Labrador Park Pt 3
Out of many, this is one of the “Black and White” houses on our little red dot. The name “Black and White” depicted the black painted timber windows & doors and the white color painted walls. Currently, there are about 600 colonial houses scattered around our main island. In the past, it was meant for public servants’ lodgings but these days, these houses are on lease for residential, commercial or F&B usage.
The picture revealed House No 30, Bukit Chermin, which is one of the grandest and largest of the four existing bungalows along Bukit Chermin. Just like the rest, the house is preserved by the URA, Conservation Unit.
However, the old Keppel Shipyard is gone at this time, it was relocated to another part of the island. Now the mangrove is left behind listening up to the tide gushing up and telling the old story of reminiscence.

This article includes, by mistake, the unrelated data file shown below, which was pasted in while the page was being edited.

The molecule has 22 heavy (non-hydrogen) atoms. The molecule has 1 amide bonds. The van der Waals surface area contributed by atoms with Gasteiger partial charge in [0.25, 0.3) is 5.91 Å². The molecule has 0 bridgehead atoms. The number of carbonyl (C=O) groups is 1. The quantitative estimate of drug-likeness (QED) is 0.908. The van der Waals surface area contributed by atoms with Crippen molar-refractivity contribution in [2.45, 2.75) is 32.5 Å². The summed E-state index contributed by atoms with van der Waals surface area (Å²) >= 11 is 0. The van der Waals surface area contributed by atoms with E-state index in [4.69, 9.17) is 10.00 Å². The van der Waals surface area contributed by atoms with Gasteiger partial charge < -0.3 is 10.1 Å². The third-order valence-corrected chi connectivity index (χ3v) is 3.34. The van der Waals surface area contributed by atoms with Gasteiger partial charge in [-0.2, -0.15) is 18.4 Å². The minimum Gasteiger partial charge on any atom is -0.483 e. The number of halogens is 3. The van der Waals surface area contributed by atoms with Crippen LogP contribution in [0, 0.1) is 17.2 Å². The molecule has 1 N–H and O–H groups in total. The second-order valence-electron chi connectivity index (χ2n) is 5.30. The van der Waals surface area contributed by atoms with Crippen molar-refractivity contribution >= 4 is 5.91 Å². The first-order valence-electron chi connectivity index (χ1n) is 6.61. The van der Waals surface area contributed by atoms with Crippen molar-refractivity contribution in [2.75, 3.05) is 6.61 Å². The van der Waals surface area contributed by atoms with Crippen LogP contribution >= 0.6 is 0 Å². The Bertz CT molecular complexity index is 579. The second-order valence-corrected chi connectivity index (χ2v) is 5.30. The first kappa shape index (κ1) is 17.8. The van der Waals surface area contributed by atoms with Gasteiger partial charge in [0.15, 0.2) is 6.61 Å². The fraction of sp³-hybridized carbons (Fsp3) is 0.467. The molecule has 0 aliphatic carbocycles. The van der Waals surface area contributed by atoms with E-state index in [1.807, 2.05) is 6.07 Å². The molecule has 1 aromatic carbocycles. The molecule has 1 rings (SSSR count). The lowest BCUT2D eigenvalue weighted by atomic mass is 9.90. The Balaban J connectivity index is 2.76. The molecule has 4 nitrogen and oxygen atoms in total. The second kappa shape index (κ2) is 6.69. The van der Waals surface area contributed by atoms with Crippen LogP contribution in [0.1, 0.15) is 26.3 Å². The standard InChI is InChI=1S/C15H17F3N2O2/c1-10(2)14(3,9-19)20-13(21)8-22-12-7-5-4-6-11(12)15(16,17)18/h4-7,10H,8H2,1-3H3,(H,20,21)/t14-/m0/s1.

Strolling along the Coastal Walk in noon time, is hard to find a single soul.
I prefer a leafy sky.
Labrador Park Pt 2
Walking towards the left of the Park, the scene of an inviting island over the other side of the sea greets you with open arm. This is the western side of Sentosa Island, Ford Siloso is lush by the den and greenish forest.
There is an machine gun post built during the British colonial era and is meant to protect the coastal shore. Thus, any attempt to assail the main island will acquire a heavy cost.
There is also a restoration of Dragon’s Teeth Gate. According to the provided introduction, Dragon’s Teeth Gate was famously known as “Batu Berlayer” or “Sailing Rocks” among the local Malays.
In 1349, A Chinese Historian Wang Da Yuan described in his article, “the straits between the two hills, Temasek (old name of Singapore) looks like Dragon’s Teeth, this is how the name was derived.
In 1405, the great Navigator, Zhen Hē sail passed Temasek using his navigation chart with Dragon’s Teeth Gate as one of the landmark.